Head of Prince Hall Freemasons says there’s nothing secret or cultish about philanthropic organization
By Thomas E. Mitchell, Jr.
When it comes to long-held myths and rumors about Freemasonry—cult-like blood sacrifices, mystic symbolism, and the power to control what goes on in world affairs or (God forbid) overthrow governments—the biggest secret is…there are no secrets!
“Those who know what we do know we are not a cult,” said Melvin J. Bazemore, Sovereign Grand Commander of the United Supreme Council-Ancient and Accepted Scottish Rite of Freemasonry-Prince Hall Affiliation, Northern Jurisdiction U.S.A., Inc.—or, as they’re more commonly known, 32nd and 33rd Degree Prince Hall Masons.
“We’re the most open secret organization there is as to what we do in communities and churches,” Bazemore stressed during a recent interview.
Bazemore, a retired executive with General Motors, has headed the organization since July 2018. He serves a three-year term. Bazemore was in Milwaukee to preside over the Masons Midwinter Deputies Meeting at the Best Western Plus Hotel across from Mitchell International Airport. It’s at this mid-year meeting the Masons plan their annual national conference, which is held each May.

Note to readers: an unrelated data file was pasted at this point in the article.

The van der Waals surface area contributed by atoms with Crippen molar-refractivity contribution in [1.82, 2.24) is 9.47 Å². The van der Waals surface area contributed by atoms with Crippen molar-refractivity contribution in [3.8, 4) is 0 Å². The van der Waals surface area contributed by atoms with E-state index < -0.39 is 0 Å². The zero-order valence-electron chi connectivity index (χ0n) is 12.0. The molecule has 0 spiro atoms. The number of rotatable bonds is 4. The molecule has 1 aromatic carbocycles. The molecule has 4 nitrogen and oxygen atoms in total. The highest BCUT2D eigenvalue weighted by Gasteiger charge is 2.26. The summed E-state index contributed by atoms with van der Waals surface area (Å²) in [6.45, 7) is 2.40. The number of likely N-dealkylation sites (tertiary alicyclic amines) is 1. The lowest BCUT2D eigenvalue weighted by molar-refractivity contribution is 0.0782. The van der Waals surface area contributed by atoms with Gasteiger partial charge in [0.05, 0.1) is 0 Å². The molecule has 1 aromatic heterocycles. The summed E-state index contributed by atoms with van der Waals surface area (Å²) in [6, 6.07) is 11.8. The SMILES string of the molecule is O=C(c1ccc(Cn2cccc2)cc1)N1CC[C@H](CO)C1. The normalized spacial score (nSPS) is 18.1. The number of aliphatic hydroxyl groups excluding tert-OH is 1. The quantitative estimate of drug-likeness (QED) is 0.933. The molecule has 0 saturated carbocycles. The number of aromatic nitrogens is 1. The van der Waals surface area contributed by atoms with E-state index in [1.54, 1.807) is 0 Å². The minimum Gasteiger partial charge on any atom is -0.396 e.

The Masons are exploring the possibility of coming to Milwaukee for the national annual conference in 2020. The city hosted the conference in 2002.
Bazemore said the organization has to take some of the blame for the misinformation and myths surrounding Freemasonry. “We haven’t been as public (as other organizations). If someone wants to know (about 32nd and 33rd Degree Freemansonry) they should join us and find out.”
If a male in his 30s (33 years of age to be exact) were to become a 32nd and 33rd degree Freemason, he would learn the organization is “…in the business of making good men better. That is what we do,” Bazemore said.
Once considered a “pagan” organization accused of being an anti-Catholic cult by the Roman Catholic Church, Freemasonry adheres to God-inspired values and a strong moral code of conduct (though it’s not a religious organization) and is known for its philanthropic activities.
The Scottish Rite of Freemasonry-Prince Hall Masons is comprised of 26 “orients” (“states”). Of those 26 orients, 22 are actual American states. The remaining four “orients” or “states” are comprised of Canada, the Bahamas, the Far East, and Europe.
Wisconsin is one of the orients. William R. Stark is the Deputy—or leader of— the orient of Wisconsin. Within the Wisconsin orient, there are four affiliates or “Lodges” as they are called. They are: Widow’s Son Lodge No. 1 (Milwaukee),
continued page 2 of Milwaukee Community Journal Vol XLII Number 30 Feb. 13, 2019